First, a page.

The boy also loved to party, and before long his voice had taken on a marked rasp; this, however, only made it seem more “soulful” (and not that different from the change Brian’s own voice started to make). During the ‘70s, when all of the official Beach Boys, touring players and all of their friends were fighting for space on the albums, Dennis often saw his songs overlooked for inclusion. So when he completed his solo album, it was as inevitable as it was surprising, seeing as none of the other Beach Boys had tried it first. More to the point, Pacific Ocean Blue holds up much better than what the band was doing around the same time.
Being the decade that it was (and the drugs he was taking) some of the songs venture dangerously near funk. Instead, he’s at his best when he’s found a decent chord sequence, the slower the better. The lyrics aren’t going to be mistaken for the great American novel, but one leaves feeling that his repeated statements of devotion are heartfelt.
“River Song” is a good opener, with some themes his big brother would appreciate. “What’s Wrong” is fairly dopey, but “Moonshine” is lush and loving. Here, as on much of the album, Dennis plays most of the instruments, as he does on the spacey intro to “Friday Night”. “Dreamer” is another “big” production, unfortunately sitting somewhere between “Rock On” and “I’m Alright” from Caddyshack, except for the middle section that channels Brian again. “Thoughts Of You” likely has a lot to why people love this album, a gorgeous meditation over major-sevenths and major-ninths with a stirring minor-key middle.
“Time” floats in on the same musical ideas that drove “Thoughts Of You” until an extended coda right off of a Chicago album. That sound could also apply to “You And I”, a single that may have been just a little too mellow for Top 40. “Pacific Ocean Blues” brings back the funk, but that’s wiped away by “Farewell My Friend”, a eulogy sadly colored by wacky synth effects, and would one day be played at his own funeral. The sadness gives way to the banjos and mandolins of “Rainbows”, leaving “End Of The Show” as an ambiguous closer.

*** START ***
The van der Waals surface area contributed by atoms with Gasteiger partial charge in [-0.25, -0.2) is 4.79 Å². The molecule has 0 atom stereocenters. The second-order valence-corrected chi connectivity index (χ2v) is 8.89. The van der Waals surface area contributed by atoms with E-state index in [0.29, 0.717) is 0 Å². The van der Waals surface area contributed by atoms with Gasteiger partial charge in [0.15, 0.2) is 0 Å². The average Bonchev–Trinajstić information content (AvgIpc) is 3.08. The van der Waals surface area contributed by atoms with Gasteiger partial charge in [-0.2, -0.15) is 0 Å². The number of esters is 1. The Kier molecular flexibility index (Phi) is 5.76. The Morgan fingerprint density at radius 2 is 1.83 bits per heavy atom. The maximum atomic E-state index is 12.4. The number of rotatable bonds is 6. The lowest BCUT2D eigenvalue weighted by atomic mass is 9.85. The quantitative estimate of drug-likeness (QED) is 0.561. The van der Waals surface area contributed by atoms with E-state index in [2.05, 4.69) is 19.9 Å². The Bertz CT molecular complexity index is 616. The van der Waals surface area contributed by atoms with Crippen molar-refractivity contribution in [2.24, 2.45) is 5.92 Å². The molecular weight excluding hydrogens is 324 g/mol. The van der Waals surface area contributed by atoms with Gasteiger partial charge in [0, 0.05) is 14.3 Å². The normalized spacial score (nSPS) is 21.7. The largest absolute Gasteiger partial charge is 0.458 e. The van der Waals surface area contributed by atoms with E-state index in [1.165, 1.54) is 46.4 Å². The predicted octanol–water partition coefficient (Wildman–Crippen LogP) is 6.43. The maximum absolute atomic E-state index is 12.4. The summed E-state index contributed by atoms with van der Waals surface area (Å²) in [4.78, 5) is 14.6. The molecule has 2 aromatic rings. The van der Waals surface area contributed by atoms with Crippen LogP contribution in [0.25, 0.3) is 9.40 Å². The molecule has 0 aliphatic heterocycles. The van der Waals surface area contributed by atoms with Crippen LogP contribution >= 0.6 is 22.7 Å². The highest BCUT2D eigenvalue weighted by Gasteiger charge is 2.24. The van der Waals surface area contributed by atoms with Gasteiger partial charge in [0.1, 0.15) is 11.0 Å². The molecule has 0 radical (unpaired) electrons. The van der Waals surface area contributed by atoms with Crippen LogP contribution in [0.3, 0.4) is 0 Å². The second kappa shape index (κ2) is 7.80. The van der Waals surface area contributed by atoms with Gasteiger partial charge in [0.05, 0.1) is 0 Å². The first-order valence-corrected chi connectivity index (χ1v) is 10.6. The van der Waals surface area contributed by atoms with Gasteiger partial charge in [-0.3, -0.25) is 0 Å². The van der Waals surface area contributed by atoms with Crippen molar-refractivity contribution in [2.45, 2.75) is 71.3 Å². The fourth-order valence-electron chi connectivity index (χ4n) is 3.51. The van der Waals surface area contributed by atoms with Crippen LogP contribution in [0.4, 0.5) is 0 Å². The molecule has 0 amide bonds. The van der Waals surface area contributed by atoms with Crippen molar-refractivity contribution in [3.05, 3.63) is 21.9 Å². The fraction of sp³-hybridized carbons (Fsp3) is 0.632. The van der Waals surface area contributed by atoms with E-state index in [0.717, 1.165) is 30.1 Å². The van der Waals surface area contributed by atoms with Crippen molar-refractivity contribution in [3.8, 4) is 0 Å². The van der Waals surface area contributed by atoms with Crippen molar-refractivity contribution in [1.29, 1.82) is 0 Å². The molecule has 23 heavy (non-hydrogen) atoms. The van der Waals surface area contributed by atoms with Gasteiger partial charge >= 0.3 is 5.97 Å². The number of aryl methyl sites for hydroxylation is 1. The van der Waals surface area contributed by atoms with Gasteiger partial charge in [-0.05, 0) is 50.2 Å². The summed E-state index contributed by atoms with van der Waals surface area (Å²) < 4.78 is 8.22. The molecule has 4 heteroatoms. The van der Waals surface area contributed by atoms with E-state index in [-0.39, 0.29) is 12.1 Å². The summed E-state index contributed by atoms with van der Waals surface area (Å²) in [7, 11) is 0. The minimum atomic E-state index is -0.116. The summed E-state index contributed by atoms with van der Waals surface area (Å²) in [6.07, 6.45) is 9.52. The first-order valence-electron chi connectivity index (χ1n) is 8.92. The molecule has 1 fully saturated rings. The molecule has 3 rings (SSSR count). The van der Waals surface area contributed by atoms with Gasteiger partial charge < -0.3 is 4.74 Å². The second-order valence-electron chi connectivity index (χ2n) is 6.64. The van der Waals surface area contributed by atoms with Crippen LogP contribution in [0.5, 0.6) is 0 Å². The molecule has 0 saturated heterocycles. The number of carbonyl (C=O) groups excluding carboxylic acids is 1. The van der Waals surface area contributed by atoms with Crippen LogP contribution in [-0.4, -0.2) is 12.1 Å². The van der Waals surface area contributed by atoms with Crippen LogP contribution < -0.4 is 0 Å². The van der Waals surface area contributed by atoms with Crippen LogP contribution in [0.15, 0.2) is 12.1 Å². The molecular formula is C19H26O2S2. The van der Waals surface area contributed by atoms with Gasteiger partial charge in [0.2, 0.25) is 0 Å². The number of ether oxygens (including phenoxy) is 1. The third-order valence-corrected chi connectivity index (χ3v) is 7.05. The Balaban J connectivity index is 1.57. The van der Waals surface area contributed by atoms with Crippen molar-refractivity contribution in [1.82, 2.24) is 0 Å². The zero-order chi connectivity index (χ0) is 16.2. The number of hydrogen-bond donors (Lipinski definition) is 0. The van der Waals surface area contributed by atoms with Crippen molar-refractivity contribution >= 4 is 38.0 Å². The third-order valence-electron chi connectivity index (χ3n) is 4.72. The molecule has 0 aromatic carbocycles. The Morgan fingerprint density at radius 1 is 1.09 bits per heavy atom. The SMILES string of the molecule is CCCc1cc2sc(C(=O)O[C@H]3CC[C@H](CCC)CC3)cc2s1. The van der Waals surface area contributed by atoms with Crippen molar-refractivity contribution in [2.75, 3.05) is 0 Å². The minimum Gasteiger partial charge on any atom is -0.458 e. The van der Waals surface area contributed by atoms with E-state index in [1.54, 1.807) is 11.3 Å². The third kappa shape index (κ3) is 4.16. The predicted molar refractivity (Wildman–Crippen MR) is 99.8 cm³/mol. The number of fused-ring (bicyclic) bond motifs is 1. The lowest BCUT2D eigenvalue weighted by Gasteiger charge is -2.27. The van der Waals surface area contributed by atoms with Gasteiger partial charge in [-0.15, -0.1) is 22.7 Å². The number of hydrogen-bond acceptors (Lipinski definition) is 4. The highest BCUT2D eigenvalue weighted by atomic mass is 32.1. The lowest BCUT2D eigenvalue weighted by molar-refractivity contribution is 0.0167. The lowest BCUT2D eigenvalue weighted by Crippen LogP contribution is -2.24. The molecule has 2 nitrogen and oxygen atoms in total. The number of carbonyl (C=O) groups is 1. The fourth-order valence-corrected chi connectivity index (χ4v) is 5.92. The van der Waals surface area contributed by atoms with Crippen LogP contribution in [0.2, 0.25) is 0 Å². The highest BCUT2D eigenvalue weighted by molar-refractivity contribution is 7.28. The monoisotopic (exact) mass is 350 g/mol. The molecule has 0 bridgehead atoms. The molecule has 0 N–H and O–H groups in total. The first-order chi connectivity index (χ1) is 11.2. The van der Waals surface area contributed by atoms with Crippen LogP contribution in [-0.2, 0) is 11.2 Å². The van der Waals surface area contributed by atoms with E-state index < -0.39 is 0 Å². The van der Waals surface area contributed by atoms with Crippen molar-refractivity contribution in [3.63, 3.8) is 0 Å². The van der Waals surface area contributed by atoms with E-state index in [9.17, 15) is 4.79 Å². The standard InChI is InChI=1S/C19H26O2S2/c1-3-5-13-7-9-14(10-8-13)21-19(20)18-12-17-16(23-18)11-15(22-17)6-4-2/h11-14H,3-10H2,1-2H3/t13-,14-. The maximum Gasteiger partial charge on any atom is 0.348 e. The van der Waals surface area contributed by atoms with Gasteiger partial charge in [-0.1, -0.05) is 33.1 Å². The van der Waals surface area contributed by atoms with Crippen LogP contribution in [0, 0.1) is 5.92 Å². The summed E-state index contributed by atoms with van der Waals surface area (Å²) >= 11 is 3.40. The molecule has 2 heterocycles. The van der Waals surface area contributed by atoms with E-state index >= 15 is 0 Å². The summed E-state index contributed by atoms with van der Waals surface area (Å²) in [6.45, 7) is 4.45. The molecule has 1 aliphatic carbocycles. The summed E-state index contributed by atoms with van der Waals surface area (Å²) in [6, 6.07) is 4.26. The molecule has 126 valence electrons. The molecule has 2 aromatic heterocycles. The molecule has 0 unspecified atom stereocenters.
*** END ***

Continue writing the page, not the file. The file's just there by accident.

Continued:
There is a school of thought that considers Pacific Ocean Blue to be some kind of cracked masterpiece, along the lines of Berlin, Skip Spence’s Oar or other weirdo projects. As anyone who’s read thus far should be able to tell, the masterpiece tag, cracked or otherwise, isn’t readily thrown about here. (If anything, it conjures comparisons with Duff McKagan’s solo album, and that’s not meant to be complimentary to either.) But legends persist and the album was given a couple of new leases on life, first in 1991 with the rollout of the Beach Boys’ ‘70s catalog on CD, then again in 2008 with a deluxe version. In addition to outtakes, a second disc was devoted to the sessions for his unfinished follow-up, one of the songs now enhanced with vocals by the Foo Fighters’ drummer that’s not Dave Grohl.
Dennis Wilson Pacific Ocean Blue (1977)—3
2008 Legacy Edition: same as 1977, plus 21 extra tracks